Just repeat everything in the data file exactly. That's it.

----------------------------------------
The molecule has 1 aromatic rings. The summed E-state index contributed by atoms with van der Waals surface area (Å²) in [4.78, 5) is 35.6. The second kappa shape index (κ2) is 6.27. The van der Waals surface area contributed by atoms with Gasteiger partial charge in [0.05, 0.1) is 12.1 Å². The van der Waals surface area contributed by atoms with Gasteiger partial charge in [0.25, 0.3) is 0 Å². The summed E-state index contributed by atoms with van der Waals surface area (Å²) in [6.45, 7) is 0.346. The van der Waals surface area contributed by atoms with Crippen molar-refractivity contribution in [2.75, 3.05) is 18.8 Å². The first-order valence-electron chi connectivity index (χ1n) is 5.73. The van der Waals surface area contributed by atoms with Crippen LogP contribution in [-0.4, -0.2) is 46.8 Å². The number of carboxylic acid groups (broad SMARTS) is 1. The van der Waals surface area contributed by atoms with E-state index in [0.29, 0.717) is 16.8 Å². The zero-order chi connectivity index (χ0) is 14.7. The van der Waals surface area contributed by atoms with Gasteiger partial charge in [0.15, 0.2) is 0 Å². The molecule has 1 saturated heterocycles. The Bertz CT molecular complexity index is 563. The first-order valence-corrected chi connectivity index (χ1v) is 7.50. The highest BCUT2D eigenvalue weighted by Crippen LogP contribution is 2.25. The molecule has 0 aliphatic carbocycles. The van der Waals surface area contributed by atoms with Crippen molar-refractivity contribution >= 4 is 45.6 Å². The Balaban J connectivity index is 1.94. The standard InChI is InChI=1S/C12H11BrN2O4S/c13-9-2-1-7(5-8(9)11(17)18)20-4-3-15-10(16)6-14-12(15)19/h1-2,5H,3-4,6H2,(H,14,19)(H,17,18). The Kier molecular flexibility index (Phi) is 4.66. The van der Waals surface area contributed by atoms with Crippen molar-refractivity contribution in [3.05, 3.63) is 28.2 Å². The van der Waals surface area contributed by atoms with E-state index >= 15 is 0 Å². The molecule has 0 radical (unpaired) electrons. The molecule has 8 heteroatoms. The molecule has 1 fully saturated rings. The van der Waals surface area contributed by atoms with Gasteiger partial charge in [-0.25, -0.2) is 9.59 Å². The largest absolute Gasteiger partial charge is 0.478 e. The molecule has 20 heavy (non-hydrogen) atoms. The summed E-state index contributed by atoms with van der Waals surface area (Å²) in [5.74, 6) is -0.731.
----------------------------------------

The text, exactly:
The molecule has 1 aromatic rings. The summed E-state index contributed by atoms with van der Waals surface area (Å²) in [4.78, 5) is 35.6. The second kappa shape index (κ2) is 6.27. The van der Waals surface area contributed by atoms with Gasteiger partial charge in [0.05, 0.1) is 12.1 Å². The van der Waals surface area contributed by atoms with Gasteiger partial charge in [0.25, 0.3) is 0 Å². The summed E-state index contributed by atoms with van der Waals surface area (Å²) in [6.45, 7) is 0.346. The van der Waals surface area contributed by atoms with Crippen molar-refractivity contribution in [2.75, 3.05) is 18.8 Å². The first-order valence-electron chi connectivity index (χ1n) is 5.73. The van der Waals surface area contributed by atoms with Crippen LogP contribution in [-0.4, -0.2) is 46.8 Å². The number of carboxylic acid groups (broad SMARTS) is 1. The van der Waals surface area contributed by atoms with E-state index in [0.29, 0.717) is 16.8 Å². The zero-order chi connectivity index (χ0) is 14.7. The van der Waals surface area contributed by atoms with Gasteiger partial charge in [0.15, 0.2) is 0 Å². The molecule has 1 saturated heterocycles. The Bertz CT molecular complexity index is 563. The first-order valence-corrected chi connectivity index (χ1v) is 7.50. The highest BCUT2D eigenvalue weighted by Crippen LogP contribution is 2.25. The molecule has 0 aliphatic carbocycles. The van der Waals surface area contributed by atoms with Crippen molar-refractivity contribution >= 4 is 45.6 Å². The Balaban J connectivity index is 1.94. The standard InChI is InChI=1S/C12H11BrN2O4S/c13-9-2-1-7(5-8(9)11(17)18)20-4-3-15-10(16)6-14-12(15)19/h1-2,5H,3-4,6H2,(H,14,19)(H,17,18). The Kier molecular flexibility index (Phi) is 4.66. The van der Waals surface area contributed by atoms with Crippen molar-refractivity contribution in [3.05, 3.63) is 28.2 Å². The van der Waals surface area contributed by atoms with E-state index >= 15 is 0 Å². The molecule has 0 radical (unpaired) electrons. The molecule has 8 heteroatoms. The molecule has 1 fully saturated rings. The van der Waals surface area contributed by atoms with Gasteiger partial charge in [-0.25, -0.2) is 9.59 Å². The largest absolute Gasteiger partial charge is 0.478 e. The molecule has 20 heavy (non-hydrogen) atoms. The summed E-state index contributed by atoms with van der Waals surface area (Å²) in [5.74, 6) is -0.731.